Food and drinks are half the fun around the holidays! And it can be tough to say no when your adorable Afghan Hound, Farah, is begging for food beside the table. Occasionally allowing your pup to partake of certain food items is acceptable, although there are a few that you'll want to make sure you and your holiday house guests keep to to yourselves.
I'm sure at least a few of these goodies will seem like obvious things to be on this list, but you can never be too careful and I'd rather include them than not, just in case!
Alcohol. Its even more toxic to pets than it is to people. Combine their smaller size and lack of tolerance, and sharing your adult beverage could land your furry friend an emergency visit to the vet. If ingestion occurs, the most common signs that your pet is in trouble are staggering and decreased reflexes, followed by a slowing respiratory rate. These symptoms could very well precede cardiac arrest, and death. The best way to protect your pets is for you and your guests to keep your drinks well out of the reach of curious noses.
Chocolate. It contains caffeine and theobromine, both of which are toxic to dogs and cats. Different forms of chocolate contain more or less of these substances, with dry cocoa powder having the most and white chocolate having the least. Dogs and cats have excellent noses, so it’s easy for them to sniff out your hiding spots. Be sure to keep your chocolate in a place safe from pets, such as covered dishes that are out of their reach or in a cabinet.
Nutmeg. This popular spice should never be fed to your pets. Nutmeg has mild hallucinogenic properties and can cause seizures, tremors, and central nervous system problems. In severe cases, shock and even death have been reported. Plain pumpkin and sweet potatoes are good for your pets, so set aside a bit to share with them before adding other ingredients if you'd like to include them in the family feast!
Milk. Because pets do not possess significant amounts of lactase (the enzyme that breaks down lactose in milk), milk and other dairy products can give them diarrhea or other digestive upset which can lead to dehydration. As a general rule, take care to limit the amount of dairy products your pets eat but avoid milk altogether.
Dough containing yeast. Believe it or not, your pet’s stomach is the perfect environment for bread to rise. Raw dough eaten by your pet can expand inside his stomach and result in vomiting, severe abdominal pain, and bloating. When preparing dinner rolls or desserts, make sure your pet doesn’t taste-test the goodies before they’re finished.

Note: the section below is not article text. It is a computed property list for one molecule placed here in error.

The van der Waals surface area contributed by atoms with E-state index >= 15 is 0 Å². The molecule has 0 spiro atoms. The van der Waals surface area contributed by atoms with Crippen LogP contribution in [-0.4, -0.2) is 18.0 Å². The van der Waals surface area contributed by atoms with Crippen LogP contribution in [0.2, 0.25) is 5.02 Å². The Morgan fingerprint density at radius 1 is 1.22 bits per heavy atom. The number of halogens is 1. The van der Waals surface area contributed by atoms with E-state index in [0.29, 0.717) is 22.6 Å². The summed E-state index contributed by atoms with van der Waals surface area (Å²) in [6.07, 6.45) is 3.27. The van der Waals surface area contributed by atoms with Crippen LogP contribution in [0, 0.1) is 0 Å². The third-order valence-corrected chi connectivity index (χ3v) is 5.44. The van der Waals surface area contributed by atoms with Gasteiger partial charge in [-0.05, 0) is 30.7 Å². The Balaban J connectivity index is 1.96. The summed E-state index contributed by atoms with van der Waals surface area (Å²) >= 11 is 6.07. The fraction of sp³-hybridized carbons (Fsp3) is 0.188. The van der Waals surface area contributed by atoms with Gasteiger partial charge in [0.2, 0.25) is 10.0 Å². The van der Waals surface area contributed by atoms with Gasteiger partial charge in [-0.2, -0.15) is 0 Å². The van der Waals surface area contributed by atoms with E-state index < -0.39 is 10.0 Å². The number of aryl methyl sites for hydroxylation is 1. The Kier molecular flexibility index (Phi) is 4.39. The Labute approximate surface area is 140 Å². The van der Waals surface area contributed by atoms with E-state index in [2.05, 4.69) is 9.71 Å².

Raisins and grapes. In 1989, a computerized toxicity database helped veterinarians identify grapes and raisins as the cause of sudden kidney failure in dogs. Ingesting just small amounts have often proven to be fatal for both cats and dogs. Vomiting and hyperactive behavior are the initial signs of poisoning. Diarrhea can occur, and after 24 hours, the pet may become anorexic and lethargic. Ultimately, the kidneys can fail. It’s important to keep any desserts, dressing, breads, or fruit baskets that contain raisins or grapes well away from your cat and dog.
Nuts. Macadamia nuts and pistachios are very rich in fat and can cause a very painful illness known as pancreatitis, which also leads to vomiting, diarrhea, and weakness. In addition, macadamia nuts reportedly contain an unknown toxin that might result in neurological symptoms. Pets have difficulty digesting almonds, walnuts, and pecans, and these nuts are large enough to cause an intestinal obstruction potentially resulting in the need for surgical intervention.
Onions. They contain thiosulphate, which causes red blood cells to burst in cats and dogs and can lead to hemolytic anemia. Onions present the highest risk of toxicity - eating a very small amount can have severe affects. Symptoms to watch for include shortness of breath, lethargy, vomiting and diarrhea.
Turkey skin. Many holiday foods, like turkey skin and gravy, are high in fat and difficult for pets to digest. These types of foods can cause pancreatitis (mentioned above), which also leads to vomiting, diarrhea, and weakness.
Poultry bones. The cooking process causes poultry bones to dehydrate and become very brittle. If your pet eats them, they can splinter and puncture the stomach or intestines. To prevent accidents and eliminate the temptation for counter-surfing, dispose of the bones immediately once you're finished with them.
This is by no means an exhaustive list, but hopefully knowing these things outlined above will help you take proper precautions to prevent injury to your beloved pets. But sometimes accidents happen! If your pet ingests any of the above, or you suspect they may have, don't hesitate to contact us, your normal veterinarian, or your local emergency veterinarian.
This blog post appeared in a slightly different variation as an older post on our site.